The move was part of the state’s efforts to force the companies to comply with landmark employment law Assembly Bill 5, which established stricter standards for companies to treat workers as independent contractors rather than employees. Essentially designed to grant employment benefits to gig workers, the law went into effect Jan. 1, but companies such as Uber, Lyft, DoorDash and Postmates have vehemently resisted compliance.
Critics have said the companies have had substantial time to figure out how to transition their operations, given AB 5 was approved about a year ago, and are using the threat of shutting down their services in California to leverage a favorable outcome for Proposition 22, banking on scare tactics to persuade voters to support the initiative.
“Uber and Lyft are threatening to kill jobs in California. I believe the companies are trying to force us into a decision around giving them what they want, and that’s Prop. 22, which is to keep denying us basic labor protections and benefits we have earned,” said Cherri Murphy, a ride-hailing company driver for about three years. An Oakland resident, Murphy is also an organizer with labor groups Gig Workers Rising and Rideshare Drivers United, which have fought to win protections for drivers.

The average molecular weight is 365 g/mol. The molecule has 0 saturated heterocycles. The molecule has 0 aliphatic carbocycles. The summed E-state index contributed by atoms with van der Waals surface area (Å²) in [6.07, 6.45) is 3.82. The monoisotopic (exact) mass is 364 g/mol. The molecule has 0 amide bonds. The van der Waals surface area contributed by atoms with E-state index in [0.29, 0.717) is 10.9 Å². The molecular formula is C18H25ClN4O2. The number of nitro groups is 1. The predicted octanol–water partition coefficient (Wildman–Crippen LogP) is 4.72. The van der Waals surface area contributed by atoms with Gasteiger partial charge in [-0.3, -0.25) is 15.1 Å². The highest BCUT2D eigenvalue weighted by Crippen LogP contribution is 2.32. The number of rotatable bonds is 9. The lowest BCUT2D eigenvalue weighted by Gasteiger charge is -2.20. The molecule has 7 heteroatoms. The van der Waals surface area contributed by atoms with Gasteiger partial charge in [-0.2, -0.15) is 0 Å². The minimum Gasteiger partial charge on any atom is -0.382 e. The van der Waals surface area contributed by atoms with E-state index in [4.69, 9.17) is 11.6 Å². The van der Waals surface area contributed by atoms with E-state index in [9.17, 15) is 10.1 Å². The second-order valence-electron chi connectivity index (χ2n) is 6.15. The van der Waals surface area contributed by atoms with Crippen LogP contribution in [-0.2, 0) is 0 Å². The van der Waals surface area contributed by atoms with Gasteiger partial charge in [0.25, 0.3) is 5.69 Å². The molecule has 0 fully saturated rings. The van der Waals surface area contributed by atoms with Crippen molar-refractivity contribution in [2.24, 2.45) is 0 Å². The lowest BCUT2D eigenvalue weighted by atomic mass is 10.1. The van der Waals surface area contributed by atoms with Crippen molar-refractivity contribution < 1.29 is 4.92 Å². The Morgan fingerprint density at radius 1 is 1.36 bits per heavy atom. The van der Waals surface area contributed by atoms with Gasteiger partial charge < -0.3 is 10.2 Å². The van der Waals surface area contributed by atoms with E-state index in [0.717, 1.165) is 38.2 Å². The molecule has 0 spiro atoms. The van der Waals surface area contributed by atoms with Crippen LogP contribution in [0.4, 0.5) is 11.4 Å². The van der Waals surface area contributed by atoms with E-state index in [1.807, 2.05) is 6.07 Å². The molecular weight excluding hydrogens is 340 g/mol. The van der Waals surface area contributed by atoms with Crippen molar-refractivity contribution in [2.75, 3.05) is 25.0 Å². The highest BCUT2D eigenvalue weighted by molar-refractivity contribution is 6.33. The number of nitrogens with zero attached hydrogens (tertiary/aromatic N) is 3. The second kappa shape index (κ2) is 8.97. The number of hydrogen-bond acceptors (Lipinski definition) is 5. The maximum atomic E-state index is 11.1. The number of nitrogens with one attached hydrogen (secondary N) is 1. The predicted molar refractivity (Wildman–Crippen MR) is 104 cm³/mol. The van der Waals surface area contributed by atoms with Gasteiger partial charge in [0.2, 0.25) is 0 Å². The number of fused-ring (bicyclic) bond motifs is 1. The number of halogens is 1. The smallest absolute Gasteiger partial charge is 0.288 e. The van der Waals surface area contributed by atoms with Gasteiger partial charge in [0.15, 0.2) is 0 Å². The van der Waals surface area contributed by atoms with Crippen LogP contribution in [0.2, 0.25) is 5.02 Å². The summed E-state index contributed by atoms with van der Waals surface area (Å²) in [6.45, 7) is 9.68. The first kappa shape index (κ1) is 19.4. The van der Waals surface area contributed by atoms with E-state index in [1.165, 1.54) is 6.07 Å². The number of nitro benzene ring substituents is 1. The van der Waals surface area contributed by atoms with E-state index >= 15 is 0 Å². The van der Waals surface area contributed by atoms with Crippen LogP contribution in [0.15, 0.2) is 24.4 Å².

Uber pushed back on this assessment, saying many drivers prefer to remain independent contractors. “The vast majority of drivers want to work independently, and we’ve already made significant changes to our app to ensure that remains the case under California law. When over 3 million Californians are without a job, our elected leaders should be focused on creating work, not trying to shut down an entire industry during an economic depression,” Uber spokesman Davis White said in a statement.
Lyft spokesman CJ Macklin declined to comment on the record but pointed to an excerpt of Lyft’s earnings call last week. Co-founder John Zimmer said on the call that if efforts to appeal the injunction were not successful, it would force the company to suspend operations in California.